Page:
Analytical method for simultaneously measuring ex vivo drug receptor occupancy and dissociation rate: application to (R)-dimethindene occupancy of central histamine H1 receptors.

Division of Emerging New Technologies, Neurocrine Biosciences, San Diego, California, USA.
Journal of Receptor and Signal Transduction Research (Impact Factor: 1.63). 02/2009; 29(2):84-93. DOI: 10.1080/10799890902721339
Source: PubMed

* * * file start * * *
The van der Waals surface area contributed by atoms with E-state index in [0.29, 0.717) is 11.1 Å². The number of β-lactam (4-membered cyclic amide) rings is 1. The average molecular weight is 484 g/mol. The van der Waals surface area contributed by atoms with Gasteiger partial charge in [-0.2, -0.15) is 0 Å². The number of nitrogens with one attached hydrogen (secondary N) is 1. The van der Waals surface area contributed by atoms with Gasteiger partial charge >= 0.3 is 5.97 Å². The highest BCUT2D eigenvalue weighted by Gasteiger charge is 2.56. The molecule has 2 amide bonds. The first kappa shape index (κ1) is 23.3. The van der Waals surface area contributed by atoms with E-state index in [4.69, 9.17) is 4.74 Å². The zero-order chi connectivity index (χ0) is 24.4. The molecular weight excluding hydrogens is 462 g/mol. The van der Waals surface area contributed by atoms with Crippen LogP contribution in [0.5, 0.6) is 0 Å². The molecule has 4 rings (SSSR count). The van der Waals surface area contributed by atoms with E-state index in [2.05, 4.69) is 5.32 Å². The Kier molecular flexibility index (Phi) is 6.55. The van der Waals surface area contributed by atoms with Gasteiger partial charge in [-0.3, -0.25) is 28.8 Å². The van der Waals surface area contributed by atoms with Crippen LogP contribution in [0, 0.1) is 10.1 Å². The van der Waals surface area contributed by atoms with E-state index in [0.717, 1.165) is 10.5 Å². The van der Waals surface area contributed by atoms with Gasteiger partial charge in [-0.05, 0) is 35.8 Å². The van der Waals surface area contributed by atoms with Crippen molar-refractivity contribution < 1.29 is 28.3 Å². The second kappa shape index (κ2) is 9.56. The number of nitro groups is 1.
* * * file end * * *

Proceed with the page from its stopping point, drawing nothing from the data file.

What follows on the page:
ABSTRACT We introduce a novel experimental method to determine both the extent of ex vivo receptor occupancy of administered compound and its dissociation rate constant (k4). [Here, we reference k4 as the rate of offset of unlabeled ligand in convention with Motulsky and Mahan (1)]. We derived a kinetic rate equation based on the dissociation rate constant for an unlabeled compound competing for the same site as a labeled compound and describe a model to simulate fractional occupancy. To validate our model, we performed in vitro kinetics and ex vivo occupancy experiments in rat cortex with varying concentrations of (R)-dimethindene, a sedating antihistamine. Brain tissue was removed at various times post oral administration, and histamine H1 receptor ligand [3H]-doxepin binding to homogenates from drug-treated or vehicle-treated rats was measured at multiple time points at room temperature. Fractional occupancy and k4 for (R)-dimethindene binding to H1 receptors were calculated by using our proposed model. Rats dosed with 30 and 60 mg/kg (R)-dimethindene showed 42% and 67% occupancy of central H1 receptors, respectively. These results were comparable to occupancy data determined by equilibrium radioligand binding. In addition, drug k4 rate determined by using our ex vivo method was equivalent to k4 determined by in vitro competition kinetics (dissociation half-life t(1/2) approximately 30 min). The outlined method can be used to assess, by simulation and experiment, occupancy for compounds based on dissociation rate constants and contributes to current efforts in drug optimization to profile antagonist efficacy in terms of its kinetic drug-target binding parameters. Data described by the method may be analyzed with commercially available software. Suggested fitting procedures are given in the appendix.

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